the Penrose Process, most of the matter falling toward black holes is 
    consumed while the remainder is flung outward with more energy than 
    the original total falling in.  The energy is imparted by the hole's 
    incredibly fast spin.  Quiet normal galaxies like our Milky Way are 
    said to be that way only because the black holes at their centers 
    have no material upon which to feed. 
         This situation could be changed by a chance break-up of a star 
    cluster near the hole, sending stars careening into the hole.  Such 
    an event could cause the nucleus of our galaxy to explode with 
    activity, generating large volumes of lethal gamma radiation that 
-- more --     would fan out across our galaxy like a death ray, destroying life on 
    Earth and wherever else it may have occurred. 
         Some astronomers believe that the gravity pulls of gigantic 
    black holes may hold together vast galactic clusters such as the 
    Virgo cluster consisting of about 2500 galaxies.  Such clusters were 
    formed after the Big Bang some 10 to 20 billion years ago.  Why they 
    did not spread randomly as the Universe expanded is not understood, 
    as only a fraction of the mass needed to keep them together is 
    observable.  NASA's Hubble Space Telescope and AXAF Telescope, 
    scheduled for a future Shuttle launch, will provide many more times 
    the data than present ground and space observatories furnish and 
    should contribute to resolving this and other mysteries of our 
         Our universe is theorized to have begun with a bang that sent 
    pieces of it outward in all directions.  As yet, astronomers have not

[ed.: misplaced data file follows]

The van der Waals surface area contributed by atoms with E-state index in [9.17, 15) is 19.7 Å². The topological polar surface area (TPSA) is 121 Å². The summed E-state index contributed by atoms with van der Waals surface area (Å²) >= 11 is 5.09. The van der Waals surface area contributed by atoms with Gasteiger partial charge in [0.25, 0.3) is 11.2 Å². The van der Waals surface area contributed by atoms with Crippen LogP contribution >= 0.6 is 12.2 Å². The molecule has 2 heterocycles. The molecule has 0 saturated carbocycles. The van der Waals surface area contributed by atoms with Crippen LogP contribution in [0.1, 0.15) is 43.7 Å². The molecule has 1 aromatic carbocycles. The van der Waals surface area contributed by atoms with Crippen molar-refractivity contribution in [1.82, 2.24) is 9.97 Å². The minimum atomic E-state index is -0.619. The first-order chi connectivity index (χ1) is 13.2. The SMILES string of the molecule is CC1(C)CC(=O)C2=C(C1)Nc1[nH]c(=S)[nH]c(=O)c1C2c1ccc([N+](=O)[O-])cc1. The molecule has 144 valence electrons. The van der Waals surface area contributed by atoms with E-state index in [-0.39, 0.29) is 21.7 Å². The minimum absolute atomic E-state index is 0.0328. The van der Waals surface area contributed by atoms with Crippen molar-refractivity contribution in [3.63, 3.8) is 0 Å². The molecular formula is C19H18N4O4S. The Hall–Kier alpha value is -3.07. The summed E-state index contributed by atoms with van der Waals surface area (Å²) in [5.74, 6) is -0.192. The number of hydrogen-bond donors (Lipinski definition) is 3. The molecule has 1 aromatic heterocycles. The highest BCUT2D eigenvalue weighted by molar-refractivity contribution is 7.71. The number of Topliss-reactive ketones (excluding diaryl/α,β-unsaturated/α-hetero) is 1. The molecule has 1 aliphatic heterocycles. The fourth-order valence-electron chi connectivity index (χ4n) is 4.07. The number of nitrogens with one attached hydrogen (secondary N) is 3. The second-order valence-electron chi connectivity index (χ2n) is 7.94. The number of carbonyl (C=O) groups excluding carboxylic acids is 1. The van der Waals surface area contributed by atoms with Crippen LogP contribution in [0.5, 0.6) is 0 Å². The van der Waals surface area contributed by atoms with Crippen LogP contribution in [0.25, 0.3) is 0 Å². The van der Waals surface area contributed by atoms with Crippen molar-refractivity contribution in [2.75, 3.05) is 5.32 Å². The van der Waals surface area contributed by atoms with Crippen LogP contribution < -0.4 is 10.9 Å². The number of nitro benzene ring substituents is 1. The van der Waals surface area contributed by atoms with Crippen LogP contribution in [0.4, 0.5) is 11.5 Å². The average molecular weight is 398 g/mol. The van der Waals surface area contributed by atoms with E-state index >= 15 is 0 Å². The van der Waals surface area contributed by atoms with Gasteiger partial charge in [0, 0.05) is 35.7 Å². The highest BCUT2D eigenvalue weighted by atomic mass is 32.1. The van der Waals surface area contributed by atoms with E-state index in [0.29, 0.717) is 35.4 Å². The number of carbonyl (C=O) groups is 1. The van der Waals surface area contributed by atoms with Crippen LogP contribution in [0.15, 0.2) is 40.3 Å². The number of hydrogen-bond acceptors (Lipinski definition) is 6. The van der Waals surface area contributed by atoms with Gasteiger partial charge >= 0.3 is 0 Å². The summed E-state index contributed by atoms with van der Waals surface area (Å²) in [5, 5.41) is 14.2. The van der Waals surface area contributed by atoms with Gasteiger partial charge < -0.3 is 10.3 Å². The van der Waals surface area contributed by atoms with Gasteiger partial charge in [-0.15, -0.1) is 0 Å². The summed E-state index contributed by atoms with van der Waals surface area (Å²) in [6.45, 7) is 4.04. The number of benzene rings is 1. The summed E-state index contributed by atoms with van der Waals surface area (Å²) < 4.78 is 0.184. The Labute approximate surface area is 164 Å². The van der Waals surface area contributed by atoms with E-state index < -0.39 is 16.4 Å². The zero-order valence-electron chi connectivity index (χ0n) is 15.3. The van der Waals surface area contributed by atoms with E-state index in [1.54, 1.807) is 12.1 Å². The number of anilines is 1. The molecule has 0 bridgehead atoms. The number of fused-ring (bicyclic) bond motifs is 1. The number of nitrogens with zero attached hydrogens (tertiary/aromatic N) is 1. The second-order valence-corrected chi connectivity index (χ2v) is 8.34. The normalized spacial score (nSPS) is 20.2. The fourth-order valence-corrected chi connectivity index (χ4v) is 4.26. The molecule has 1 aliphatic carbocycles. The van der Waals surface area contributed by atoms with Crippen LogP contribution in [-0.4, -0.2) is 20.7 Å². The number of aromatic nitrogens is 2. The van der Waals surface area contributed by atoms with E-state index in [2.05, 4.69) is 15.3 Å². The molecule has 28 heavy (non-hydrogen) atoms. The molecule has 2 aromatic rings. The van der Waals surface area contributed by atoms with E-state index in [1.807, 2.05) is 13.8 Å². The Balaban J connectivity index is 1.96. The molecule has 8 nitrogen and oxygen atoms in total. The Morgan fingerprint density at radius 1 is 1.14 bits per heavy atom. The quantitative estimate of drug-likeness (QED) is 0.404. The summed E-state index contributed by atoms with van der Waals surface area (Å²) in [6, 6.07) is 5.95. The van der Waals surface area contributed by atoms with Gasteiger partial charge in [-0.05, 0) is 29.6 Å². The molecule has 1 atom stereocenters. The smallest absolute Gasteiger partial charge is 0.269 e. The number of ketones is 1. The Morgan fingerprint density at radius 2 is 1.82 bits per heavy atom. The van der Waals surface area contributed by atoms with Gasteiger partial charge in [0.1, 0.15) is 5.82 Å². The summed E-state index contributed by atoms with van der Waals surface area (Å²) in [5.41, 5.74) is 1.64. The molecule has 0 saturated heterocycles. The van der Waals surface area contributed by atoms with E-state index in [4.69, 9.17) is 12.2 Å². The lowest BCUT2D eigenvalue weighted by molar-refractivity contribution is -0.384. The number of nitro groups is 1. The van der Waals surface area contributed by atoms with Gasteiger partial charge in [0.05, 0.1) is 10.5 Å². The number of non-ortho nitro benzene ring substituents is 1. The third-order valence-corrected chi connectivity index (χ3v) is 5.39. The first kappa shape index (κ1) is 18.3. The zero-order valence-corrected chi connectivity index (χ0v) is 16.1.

-- more --     detected enough mass to reverse this expansion.  The possibility 
    remains, however, that the missing mass may be locked up in 
    undetectable black holes that are more prevalent than anyone 
         If enough black holes exist to reverse the universe's expansion, 
    what then?  Will all of the stars, and galaxies, and other matter in 
    the universe collapse inward like a star that has exhausted its 
    nuclear fuels?  Will one large black hole be created, within which 
    the universe will shrink to the ultimate singularity? 
         Extrapolating backward more than 10 billion years, some 
    cosmologists trace our present universe to a singularity.  Is a 
    singularity both the beginning and end of our universe?  Is our 
    universe but a phase between singularities? 
         These questions may be more academic than we realize. 
    Scientists say that, if the universe itself is closed and nothing can 
    escape from it, we may already be in a black hole.